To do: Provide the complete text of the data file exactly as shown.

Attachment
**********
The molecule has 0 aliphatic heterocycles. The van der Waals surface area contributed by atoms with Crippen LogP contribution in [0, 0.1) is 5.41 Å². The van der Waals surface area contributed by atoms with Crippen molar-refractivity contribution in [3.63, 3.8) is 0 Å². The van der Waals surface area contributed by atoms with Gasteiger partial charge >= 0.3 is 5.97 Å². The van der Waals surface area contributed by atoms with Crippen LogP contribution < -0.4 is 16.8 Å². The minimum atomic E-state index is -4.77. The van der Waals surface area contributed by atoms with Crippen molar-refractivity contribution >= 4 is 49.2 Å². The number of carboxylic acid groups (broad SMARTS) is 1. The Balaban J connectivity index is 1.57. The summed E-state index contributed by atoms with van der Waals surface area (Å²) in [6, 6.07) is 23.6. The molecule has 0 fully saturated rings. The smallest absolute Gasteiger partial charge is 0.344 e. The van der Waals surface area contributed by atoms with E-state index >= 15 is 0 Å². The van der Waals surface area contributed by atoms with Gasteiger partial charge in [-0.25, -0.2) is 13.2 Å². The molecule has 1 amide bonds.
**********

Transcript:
The molecule has 0 aliphatic heterocycles. The van der Waals surface area contributed by atoms with Crippen LogP contribution in [0, 0.1) is 5.41 Å². The van der Waals surface area contributed by atoms with Crippen molar-refractivity contribution in [3.63, 3.8) is 0 Å². The van der Waals surface area contributed by atoms with Gasteiger partial charge >= 0.3 is 5.97 Å². The van der Waals surface area contributed by atoms with Crippen LogP contribution < -0.4 is 16.8 Å². The minimum atomic E-state index is -4.77. The van der Waals surface area contributed by atoms with Crippen molar-refractivity contribution >= 4 is 49.2 Å². The number of carboxylic acid groups (broad SMARTS) is 1. The Balaban J connectivity index is 1.57. The summed E-state index contributed by atoms with van der Waals surface area (Å²) in [6, 6.07) is 23.6. The molecule has 0 fully saturated rings. The smallest absolute Gasteiger partial charge is 0.344 e. The van der Waals surface area contributed by atoms with E-state index >= 15 is 0 Å². The van der Waals surface area contributed by atoms with Gasteiger partial charge in [-0.25, -0.2) is 13.2 Å². The molecule has 1 amide bonds.